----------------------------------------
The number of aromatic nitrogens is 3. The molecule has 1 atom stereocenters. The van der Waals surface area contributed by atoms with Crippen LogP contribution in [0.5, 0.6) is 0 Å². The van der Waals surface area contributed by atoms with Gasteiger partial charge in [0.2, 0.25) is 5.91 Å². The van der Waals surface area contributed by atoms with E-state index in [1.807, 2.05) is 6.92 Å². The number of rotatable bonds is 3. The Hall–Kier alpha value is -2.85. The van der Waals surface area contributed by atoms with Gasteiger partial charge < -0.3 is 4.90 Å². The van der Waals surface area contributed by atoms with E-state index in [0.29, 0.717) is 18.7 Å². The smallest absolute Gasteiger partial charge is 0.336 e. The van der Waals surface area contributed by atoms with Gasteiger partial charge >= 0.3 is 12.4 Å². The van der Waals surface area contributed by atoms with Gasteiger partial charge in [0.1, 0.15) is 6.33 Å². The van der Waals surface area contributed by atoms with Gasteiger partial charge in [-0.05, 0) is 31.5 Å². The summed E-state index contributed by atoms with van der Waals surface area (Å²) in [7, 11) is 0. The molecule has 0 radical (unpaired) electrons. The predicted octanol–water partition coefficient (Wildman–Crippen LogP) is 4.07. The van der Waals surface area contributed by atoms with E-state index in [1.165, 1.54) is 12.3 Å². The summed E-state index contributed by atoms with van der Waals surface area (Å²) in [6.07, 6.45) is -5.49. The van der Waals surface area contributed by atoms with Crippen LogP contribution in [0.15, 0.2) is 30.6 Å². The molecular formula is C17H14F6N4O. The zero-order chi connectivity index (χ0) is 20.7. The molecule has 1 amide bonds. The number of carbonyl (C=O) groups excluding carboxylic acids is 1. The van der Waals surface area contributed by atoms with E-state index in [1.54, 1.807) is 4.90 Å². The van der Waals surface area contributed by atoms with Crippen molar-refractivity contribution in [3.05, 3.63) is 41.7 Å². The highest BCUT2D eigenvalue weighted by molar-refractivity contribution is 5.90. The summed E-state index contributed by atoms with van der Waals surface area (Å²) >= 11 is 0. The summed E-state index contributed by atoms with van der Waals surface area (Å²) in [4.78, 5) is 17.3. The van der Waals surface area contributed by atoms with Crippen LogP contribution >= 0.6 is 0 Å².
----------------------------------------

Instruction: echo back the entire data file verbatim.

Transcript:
The number of aromatic nitrogens is 3. The molecule has 1 atom stereocenters. The van der Waals surface area contributed by atoms with Crippen LogP contribution in [0.5, 0.6) is 0 Å². The van der Waals surface area contributed by atoms with Gasteiger partial charge in [0.2, 0.25) is 5.91 Å². The van der Waals surface area contributed by atoms with E-state index in [1.807, 2.05) is 6.92 Å². The number of rotatable bonds is 3. The Hall–Kier alpha value is -2.85. The van der Waals surface area contributed by atoms with Gasteiger partial charge < -0.3 is 4.90 Å². The van der Waals surface area contributed by atoms with E-state index in [0.29, 0.717) is 18.7 Å². The smallest absolute Gasteiger partial charge is 0.336 e. The van der Waals surface area contributed by atoms with Gasteiger partial charge >= 0.3 is 12.4 Å². The van der Waals surface area contributed by atoms with Gasteiger partial charge in [0.1, 0.15) is 6.33 Å². The van der Waals surface area contributed by atoms with Gasteiger partial charge in [-0.05, 0) is 31.5 Å². The summed E-state index contributed by atoms with van der Waals surface area (Å²) in [7, 11) is 0. The molecule has 0 radical (unpaired) electrons. The predicted octanol–water partition coefficient (Wildman–Crippen LogP) is 4.07. The van der Waals surface area contributed by atoms with E-state index in [1.165, 1.54) is 12.3 Å². The summed E-state index contributed by atoms with van der Waals surface area (Å²) in [6.07, 6.45) is -5.49. The van der Waals surface area contributed by atoms with Crippen LogP contribution in [0.15, 0.2) is 30.6 Å². The molecular formula is C17H14F6N4O. The zero-order chi connectivity index (χ0) is 20.7. The molecule has 1 amide bonds. The number of carbonyl (C=O) groups excluding carboxylic acids is 1. The van der Waals surface area contributed by atoms with E-state index in [1.54, 1.807) is 4.90 Å². The van der Waals surface area contributed by atoms with Crippen molar-refractivity contribution in [3.05, 3.63) is 41.7 Å². The highest BCUT2D eigenvalue weighted by molar-refractivity contribution is 5.90. The summed E-state index contributed by atoms with van der Waals surface area (Å²) >= 11 is 0. The summed E-state index contributed by atoms with van der Waals surface area (Å²) in [4.78, 5) is 17.3. The van der Waals surface area contributed by atoms with Crippen LogP contribution >= 0.6 is 0 Å².